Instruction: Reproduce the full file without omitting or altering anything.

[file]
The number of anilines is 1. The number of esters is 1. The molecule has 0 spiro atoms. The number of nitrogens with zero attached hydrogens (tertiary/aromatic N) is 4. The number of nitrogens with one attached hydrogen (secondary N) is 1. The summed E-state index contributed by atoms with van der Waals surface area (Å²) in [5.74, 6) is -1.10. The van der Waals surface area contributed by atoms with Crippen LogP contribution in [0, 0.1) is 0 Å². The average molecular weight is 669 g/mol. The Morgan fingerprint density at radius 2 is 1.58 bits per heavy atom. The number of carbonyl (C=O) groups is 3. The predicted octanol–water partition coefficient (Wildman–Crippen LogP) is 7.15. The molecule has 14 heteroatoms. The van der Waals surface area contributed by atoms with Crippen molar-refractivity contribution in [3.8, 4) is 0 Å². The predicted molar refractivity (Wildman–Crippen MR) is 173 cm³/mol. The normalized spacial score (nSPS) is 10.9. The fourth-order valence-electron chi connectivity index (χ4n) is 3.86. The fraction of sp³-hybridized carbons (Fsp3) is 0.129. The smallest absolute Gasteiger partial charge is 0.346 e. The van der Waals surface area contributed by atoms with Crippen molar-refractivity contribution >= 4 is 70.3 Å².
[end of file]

The number of anilines is 1. The number of esters is 1. The molecule has 0 spiro atoms. The number of nitrogens with zero attached hydrogens (tertiary/aromatic N) is 4. The number of nitrogens with one attached hydrogen (secondary N) is 1. The summed E-state index contributed by atoms with van der Waals surface area (Å²) in [5.74, 6) is -1.10. The van der Waals surface area contributed by atoms with Crippen LogP contribution in [0, 0.1) is 0 Å². The average molecular weight is 669 g/mol. The Morgan fingerprint density at radius 2 is 1.58 bits per heavy atom. The number of carbonyl (C=O) groups is 3. The predicted octanol–water partition coefficient (Wildman–Crippen LogP) is 7.15. The molecule has 14 heteroatoms. The van der Waals surface area contributed by atoms with Crippen molar-refractivity contribution in [3.8, 4) is 0 Å². The predicted molar refractivity (Wildman–Crippen MR) is 173 cm³/mol. The normalized spacial score (nSPS) is 10.9. The fourth-order valence-electron chi connectivity index (χ4n) is 3.86. The fraction of sp³-hybridized carbons (Fsp3) is 0.129. The smallest absolute Gasteiger partial charge is 0.346 e. The van der Waals surface area contributed by atoms with Crippen molar-refractivity contribution >= 4 is 70.3 Å².